2. Carry your photo ID with you during your visit, which must correspond with the name on the ticket, as you will have to show it several times through the visit with your ticket when entering the different areas of the tour.

3. To cover everything, you need a whole morning or afternoon. As there is much to see and visit, it is better to do it at a slow pace to make the most of it. Therefore, if your travel schedule permits, consider devoting a whole day to it. But if your time is short, make sure at least to visit the Nasrid Palaces, the most popular of the whole complex as they evoke the heritage and Muslim history of Granada.

4. We suggested taking a guided tour or if not, take your guide book with you, as there is not much informative signage throughout the complex and a lot to learn about the history, art and the beauty of the Alhambra.

5. Children under 12 years of age can enter for free, but you have to select a ticket for them when buying your own tickets. Having a ticket is a guarantee for any incident that may occur at the monument. For children under 3, you can ask for the ticket in the ticket office. No booking required.

6. The Alhambra is about 20 to 30-minute walk from the city center. It is fairly steep climb so pace yourself. It is just 900 meters from Art Chapiz short term Apartments through La Cuesta de los Chinos, a beautiful walk up the hill through the Alhambra and Generalife forest. You can also take the Alhambra bus (routes C30 or C32) up to the main entrance (Alhambra-Generalife) from the city center, Isabel La Catolica Square, living every 8-12 minutes. C32 route also connects the Alhambra with the Albaicin and Art Chapiz holiday rental apartments, right off Peso de la Harina bus stop. You can take the C32 bus right by the apartments and be at the Alhambra-Generalife entrance in 10-15 minutes. Check the bus schedule at Cuesta del Chapiz-Peso de la Harina bus stop.

7. Space of the month is a special program run by the Council of the Alhambra that allows visitors to see new areas of the Alhambra, usually closed to the general public. Each month they select one space and it can be accessed with the general ticket.

8. The Alhambra can be visited all year round. It can get very hot in the peak summer months of July and August, for which, early morning visits are recommended.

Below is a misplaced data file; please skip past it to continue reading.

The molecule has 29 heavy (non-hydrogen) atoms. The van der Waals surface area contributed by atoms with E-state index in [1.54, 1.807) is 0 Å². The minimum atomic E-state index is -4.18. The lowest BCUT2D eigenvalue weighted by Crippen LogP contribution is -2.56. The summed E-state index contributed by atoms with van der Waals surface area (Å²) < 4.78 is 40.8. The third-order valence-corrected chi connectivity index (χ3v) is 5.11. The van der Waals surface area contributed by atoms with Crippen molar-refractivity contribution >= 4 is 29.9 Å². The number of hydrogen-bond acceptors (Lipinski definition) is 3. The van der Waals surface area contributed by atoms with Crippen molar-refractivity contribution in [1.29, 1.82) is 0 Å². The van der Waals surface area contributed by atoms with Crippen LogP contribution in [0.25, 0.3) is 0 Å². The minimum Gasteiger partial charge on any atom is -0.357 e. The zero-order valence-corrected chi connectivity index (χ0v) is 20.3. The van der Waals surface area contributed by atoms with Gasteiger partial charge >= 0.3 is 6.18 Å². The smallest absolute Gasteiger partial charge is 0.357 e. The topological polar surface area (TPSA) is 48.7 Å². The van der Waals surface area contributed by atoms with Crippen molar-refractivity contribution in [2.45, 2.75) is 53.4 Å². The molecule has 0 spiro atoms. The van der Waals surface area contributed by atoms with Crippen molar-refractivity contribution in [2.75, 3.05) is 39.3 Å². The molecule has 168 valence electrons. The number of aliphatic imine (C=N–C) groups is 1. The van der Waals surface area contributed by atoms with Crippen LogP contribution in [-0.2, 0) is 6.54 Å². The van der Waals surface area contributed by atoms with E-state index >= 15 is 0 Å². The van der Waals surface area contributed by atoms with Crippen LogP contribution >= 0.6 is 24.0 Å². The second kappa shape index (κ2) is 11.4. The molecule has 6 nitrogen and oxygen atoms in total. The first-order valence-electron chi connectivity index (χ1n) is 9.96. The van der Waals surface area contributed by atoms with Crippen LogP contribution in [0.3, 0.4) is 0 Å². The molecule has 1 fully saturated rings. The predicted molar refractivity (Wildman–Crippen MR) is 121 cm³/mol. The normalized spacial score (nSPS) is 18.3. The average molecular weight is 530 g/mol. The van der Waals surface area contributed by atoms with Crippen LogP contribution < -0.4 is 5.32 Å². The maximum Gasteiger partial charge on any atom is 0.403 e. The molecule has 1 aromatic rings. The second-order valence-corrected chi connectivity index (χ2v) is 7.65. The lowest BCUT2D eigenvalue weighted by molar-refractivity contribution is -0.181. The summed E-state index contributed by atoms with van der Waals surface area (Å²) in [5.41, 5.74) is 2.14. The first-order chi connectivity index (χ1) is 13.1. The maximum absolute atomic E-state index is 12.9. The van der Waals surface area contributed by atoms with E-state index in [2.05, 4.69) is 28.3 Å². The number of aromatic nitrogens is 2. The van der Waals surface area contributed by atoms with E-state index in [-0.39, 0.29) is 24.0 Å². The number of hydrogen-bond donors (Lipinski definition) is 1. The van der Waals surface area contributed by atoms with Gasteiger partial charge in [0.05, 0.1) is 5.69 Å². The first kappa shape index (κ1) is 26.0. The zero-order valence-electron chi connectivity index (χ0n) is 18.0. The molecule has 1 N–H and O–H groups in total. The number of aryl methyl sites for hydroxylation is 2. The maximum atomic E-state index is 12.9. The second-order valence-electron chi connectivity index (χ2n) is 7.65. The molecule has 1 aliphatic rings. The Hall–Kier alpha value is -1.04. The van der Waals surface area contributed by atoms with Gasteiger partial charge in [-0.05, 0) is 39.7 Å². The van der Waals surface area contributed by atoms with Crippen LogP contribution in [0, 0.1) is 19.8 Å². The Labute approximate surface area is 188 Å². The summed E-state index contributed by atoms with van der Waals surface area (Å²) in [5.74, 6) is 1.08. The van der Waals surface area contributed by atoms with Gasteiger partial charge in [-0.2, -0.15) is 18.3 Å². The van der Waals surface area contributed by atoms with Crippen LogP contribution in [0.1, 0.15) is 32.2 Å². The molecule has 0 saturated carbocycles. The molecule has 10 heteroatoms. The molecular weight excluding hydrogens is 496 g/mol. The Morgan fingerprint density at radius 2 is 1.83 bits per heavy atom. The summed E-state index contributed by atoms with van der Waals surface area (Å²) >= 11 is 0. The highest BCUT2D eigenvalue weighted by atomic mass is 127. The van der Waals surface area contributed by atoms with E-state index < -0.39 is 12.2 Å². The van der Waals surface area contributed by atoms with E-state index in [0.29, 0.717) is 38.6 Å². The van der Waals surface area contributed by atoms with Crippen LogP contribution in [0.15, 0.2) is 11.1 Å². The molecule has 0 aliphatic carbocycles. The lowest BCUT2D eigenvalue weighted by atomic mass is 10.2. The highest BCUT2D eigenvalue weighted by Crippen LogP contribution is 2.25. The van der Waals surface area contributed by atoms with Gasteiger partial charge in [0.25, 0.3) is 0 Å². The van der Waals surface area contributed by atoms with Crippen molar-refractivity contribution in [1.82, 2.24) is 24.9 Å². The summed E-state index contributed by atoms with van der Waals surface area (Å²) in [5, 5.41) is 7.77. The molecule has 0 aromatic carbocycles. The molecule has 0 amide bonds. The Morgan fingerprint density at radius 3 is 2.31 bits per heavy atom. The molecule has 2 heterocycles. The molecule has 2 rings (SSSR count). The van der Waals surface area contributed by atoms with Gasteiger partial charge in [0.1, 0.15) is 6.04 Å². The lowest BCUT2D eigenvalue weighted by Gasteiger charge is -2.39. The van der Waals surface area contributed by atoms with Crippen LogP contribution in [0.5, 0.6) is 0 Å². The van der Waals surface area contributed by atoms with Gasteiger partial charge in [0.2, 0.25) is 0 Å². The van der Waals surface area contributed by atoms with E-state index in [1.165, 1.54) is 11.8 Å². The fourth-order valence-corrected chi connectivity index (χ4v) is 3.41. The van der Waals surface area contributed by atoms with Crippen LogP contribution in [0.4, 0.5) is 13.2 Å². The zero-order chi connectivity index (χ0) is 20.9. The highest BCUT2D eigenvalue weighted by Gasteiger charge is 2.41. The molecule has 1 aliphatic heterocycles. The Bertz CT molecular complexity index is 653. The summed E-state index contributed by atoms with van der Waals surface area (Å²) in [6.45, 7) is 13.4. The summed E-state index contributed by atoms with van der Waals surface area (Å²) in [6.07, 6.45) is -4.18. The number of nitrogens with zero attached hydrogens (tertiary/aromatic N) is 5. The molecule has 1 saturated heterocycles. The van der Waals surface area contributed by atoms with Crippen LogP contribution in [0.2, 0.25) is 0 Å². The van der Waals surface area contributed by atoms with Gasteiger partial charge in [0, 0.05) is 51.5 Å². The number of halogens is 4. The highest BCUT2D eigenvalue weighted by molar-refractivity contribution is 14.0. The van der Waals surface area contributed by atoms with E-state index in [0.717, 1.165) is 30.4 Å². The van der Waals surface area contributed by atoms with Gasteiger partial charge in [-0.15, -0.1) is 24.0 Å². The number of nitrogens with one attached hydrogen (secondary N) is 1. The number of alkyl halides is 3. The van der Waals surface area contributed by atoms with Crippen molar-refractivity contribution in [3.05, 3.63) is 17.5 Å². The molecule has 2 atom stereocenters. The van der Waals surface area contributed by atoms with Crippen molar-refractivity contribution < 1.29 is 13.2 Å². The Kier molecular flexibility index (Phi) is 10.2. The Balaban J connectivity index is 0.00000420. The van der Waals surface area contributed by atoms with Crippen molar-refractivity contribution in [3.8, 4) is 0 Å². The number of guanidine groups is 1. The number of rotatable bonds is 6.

9. The night visit is an extraordinary experience. The light inside the palaces at night better reflects the beauty of the stucco and wood work. Keep in mind though, that not all the areas that are accessible during the day are open for the night visit. Also, the use of camera tripods are not allowed in the premises.

10. Make sure you take water with you and even a snack, there are many spectacular places to rest (you will need to), relax and eat, admiring the views of the surrounding Albaicin district, Sacromonte quarter or the far but majestic Sierra Nevada Mountains.

What are the Nasrid Palaces?

The Nasrid Palaces was the residence of sultans of Granada, a set of palaces and courtyards built at different times: Patio de los Leones, Salón del Trono, Patio y Cuarto Dorado, Palacio de Comares, Patio de los Arrayanes, The Mexuar, Court of the Myrtles, the Ambassadors’ Room. etc.

alhambra the court of the myrtles water fountain feed main pond in the back

What is the Alcazaba?

It is the oldest part of the Alhambra, fortified military enclosure with towers and surveillance posts where the soldiers lived: the famous Torre de la Vela with stunning views of Granada and the Albaicin, Torre Quebrada, Torre del Homenaje, Torre de la Polvora, Torre del Cubo, etc.

alhambra alcazaba tower with granada in the background

What is the Generalife?

The Generalife is country estate with beautiful gardens used by the Sultans of Granada as a place of rest and summer residence. It includes the Jardines Bajos, Patio del Cipres de la Sultana, Escalera del Agua, Mirador Romántico, Patio de la Acequia, Viewpoint of Ismail, etc.

alhambra Generalife garden seen through muslim arches